It’s a dangerous industry that could destroy our planet but, whilst we need oil, we live the risks.
However, we limit them by avoiding too much competition to create too much risk in the oil refinery system.
This is equally true of banking which is why there is so little competition in the core of banking.
For decades, we have said that banks will be disintermediated, and yet I cannot think of one core area where banks have been disintermediated.
I tweeted this recently, and various folks came back with examples like savings products leaving banks and moving into mutual funds.
But savings is not the core of banking.
Deposit accounts are the core of banking.
And that’s where I’ve seen zero disintermediation.
That is not to say it has not been tried.
Variously, new competitors have arisen as prospective dethroners of the banking industry.
Over time, they all disappear just as fast.
In 1994, Bill Gates described banks as “dinosaurs”, only to retract the statement thereafter (see note 1).
In 1996, Tesco said that banks are “a bunch of clowns”, and launched their version of banking (see note 2). But it wasn’t banking at all.
In 1997, Virgin entered the fray, with Richard Branson saying “…executives cross the Atlantic on a Virgin plane, listen to Virgin records and keep their money with a Virgin bank”. But it was a damp squib that was launched, struggling for years nibbling away at credit cards and savings products, but not really changing the game.
Even back then we spoke about telecom firms, retailer, car manufacturers and others eating the banker’s lunch.
We then finally did see a major new force in banking arrive: PayPal.
But they were just icing on the cake of the banking industry’s ingredients.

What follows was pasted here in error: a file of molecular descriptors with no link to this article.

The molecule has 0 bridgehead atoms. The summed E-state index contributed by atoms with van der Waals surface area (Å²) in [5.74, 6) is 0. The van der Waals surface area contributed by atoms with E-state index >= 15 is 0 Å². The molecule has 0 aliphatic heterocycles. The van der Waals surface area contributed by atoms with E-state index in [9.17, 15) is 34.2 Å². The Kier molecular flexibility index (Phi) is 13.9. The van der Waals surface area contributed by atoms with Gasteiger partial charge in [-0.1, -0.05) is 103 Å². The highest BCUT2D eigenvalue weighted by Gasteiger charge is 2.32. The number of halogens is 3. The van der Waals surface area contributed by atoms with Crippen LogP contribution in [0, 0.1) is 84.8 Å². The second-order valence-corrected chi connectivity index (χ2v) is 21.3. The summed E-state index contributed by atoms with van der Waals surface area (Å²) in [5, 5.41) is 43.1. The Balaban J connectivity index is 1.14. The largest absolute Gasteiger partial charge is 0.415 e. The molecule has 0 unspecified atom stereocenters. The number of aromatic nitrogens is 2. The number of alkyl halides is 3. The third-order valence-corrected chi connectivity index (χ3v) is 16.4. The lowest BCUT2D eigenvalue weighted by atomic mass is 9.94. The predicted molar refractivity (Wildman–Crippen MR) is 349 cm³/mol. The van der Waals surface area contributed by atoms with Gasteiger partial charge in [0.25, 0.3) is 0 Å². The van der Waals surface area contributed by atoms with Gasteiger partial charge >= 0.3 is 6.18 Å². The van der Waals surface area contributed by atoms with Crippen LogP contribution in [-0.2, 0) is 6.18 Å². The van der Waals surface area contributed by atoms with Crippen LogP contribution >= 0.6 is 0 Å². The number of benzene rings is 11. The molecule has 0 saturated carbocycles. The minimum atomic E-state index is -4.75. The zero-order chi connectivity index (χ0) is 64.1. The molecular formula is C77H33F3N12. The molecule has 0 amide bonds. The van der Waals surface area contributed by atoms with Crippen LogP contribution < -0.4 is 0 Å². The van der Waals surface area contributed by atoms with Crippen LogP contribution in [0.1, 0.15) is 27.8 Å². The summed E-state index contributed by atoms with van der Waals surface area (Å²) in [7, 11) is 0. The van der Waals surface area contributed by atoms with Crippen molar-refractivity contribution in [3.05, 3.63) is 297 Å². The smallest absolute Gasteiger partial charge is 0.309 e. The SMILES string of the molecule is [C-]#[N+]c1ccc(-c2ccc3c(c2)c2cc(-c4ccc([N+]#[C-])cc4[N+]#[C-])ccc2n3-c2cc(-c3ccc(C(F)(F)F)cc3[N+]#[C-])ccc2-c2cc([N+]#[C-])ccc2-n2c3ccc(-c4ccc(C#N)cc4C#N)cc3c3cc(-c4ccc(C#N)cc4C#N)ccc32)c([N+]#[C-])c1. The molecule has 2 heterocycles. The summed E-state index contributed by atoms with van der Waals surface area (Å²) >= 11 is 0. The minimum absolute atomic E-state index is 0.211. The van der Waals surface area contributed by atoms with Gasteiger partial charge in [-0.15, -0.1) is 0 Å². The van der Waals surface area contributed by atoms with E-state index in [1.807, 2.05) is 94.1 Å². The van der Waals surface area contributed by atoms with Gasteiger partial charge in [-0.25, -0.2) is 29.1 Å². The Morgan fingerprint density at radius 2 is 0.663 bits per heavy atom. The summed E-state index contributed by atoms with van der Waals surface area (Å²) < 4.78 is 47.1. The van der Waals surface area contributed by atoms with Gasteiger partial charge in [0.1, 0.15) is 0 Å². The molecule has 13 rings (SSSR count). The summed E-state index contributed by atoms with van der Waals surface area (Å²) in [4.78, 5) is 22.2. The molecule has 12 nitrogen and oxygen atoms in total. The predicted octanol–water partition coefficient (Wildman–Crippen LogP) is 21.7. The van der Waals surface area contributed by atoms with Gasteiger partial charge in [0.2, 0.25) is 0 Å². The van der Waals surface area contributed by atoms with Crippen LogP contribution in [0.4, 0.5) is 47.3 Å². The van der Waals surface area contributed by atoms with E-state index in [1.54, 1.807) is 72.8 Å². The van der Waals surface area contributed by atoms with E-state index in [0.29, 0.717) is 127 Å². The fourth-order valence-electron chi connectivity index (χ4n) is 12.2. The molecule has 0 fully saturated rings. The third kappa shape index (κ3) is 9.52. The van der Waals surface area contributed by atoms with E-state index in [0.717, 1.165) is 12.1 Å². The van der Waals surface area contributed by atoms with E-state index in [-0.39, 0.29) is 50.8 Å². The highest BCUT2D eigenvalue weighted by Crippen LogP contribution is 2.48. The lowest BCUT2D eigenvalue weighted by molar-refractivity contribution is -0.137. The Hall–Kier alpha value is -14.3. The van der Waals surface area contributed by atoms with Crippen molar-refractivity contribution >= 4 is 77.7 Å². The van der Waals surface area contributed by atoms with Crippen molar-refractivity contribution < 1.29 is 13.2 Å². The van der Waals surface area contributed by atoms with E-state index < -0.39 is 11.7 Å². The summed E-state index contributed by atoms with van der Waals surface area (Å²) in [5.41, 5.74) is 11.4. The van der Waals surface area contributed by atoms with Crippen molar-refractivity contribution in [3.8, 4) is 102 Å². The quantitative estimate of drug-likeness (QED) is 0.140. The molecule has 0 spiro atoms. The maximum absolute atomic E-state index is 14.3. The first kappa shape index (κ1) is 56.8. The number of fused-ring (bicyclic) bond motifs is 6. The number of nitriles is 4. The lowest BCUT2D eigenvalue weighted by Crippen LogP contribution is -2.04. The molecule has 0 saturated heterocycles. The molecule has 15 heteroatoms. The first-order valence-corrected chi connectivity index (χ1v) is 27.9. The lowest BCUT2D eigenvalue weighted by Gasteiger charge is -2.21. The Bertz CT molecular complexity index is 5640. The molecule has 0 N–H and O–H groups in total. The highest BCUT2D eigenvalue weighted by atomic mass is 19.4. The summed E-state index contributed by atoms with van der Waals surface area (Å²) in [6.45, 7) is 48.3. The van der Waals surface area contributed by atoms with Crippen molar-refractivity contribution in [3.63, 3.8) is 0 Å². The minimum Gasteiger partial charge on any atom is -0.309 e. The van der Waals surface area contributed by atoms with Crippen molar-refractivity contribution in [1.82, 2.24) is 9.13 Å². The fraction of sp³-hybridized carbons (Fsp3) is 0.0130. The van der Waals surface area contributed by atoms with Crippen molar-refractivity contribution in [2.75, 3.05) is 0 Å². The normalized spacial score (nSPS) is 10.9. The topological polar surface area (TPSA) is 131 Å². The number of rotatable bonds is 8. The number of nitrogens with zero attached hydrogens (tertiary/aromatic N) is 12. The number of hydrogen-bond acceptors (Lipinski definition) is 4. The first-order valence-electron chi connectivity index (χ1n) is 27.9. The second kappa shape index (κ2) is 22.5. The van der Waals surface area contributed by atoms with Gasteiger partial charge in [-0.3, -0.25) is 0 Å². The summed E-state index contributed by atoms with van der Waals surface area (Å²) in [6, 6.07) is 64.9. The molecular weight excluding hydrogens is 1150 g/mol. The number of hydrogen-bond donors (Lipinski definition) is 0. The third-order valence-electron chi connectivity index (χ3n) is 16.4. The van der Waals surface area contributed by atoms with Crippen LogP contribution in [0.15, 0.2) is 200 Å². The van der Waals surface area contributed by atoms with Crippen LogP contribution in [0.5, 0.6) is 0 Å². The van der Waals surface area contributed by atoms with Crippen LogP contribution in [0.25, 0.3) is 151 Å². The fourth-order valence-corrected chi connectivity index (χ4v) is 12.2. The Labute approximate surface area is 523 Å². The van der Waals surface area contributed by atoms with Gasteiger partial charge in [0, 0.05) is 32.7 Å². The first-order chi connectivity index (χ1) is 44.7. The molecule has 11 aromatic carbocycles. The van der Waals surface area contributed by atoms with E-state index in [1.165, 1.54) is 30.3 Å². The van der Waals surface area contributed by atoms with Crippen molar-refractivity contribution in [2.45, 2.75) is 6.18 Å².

They weren’t replacing anything.
Then, when they got big enough, they too became a bank.
So they are disrupting but not displacing banks, and I am still waiting to get my PayPal deposit and checking account.
Today, we talk about the future being mobile carriers and Facebook and social finance being the future.
We even bring in Apple.
Just the other day, Techcrunch ran this headline: Apple’s Next Big Strategic Opportunity Could Be Mobile Payments
Mind you, it reminds me of this one from eleven years ago:
Source: Marketing Magazine, 1999
Will Apple kill the dinosaur banks?
I don’t think so as no bank has died, apart from a few small ones, and most banks have seen little disintermediation of their core service because, like oil refining, it’s a high risk and highly regulated area.
This is why all of these attacks on the banking system over the last two decades have been repelled:
Summary: no firm and no individual will fundamentally change the core of banking because it is built upon licences, infrastructures, agreements, global policies, governmental forces, regulatory management and more ensuring that the status quo is maintained.
In fact, the UK’s Office of Fair Trading (OFT) came out with a view this week that there are significant barriers to entry to new competition in banking.
They think it will change things ... but it won’t.
Wanna know why?
Well I remember a major reform to encourage competition in banking that was launched in 1997.
It was called the Wallis Financial Reform Inquiry, and changed the rules of banking in Australia to encourage new competitors and break the stranglehold of the “Four Pillars”. The Four Pillars were the big four banks in Australia at the time: ANZ, Commonwealth, National Australian Bank (NAB) and Westpac.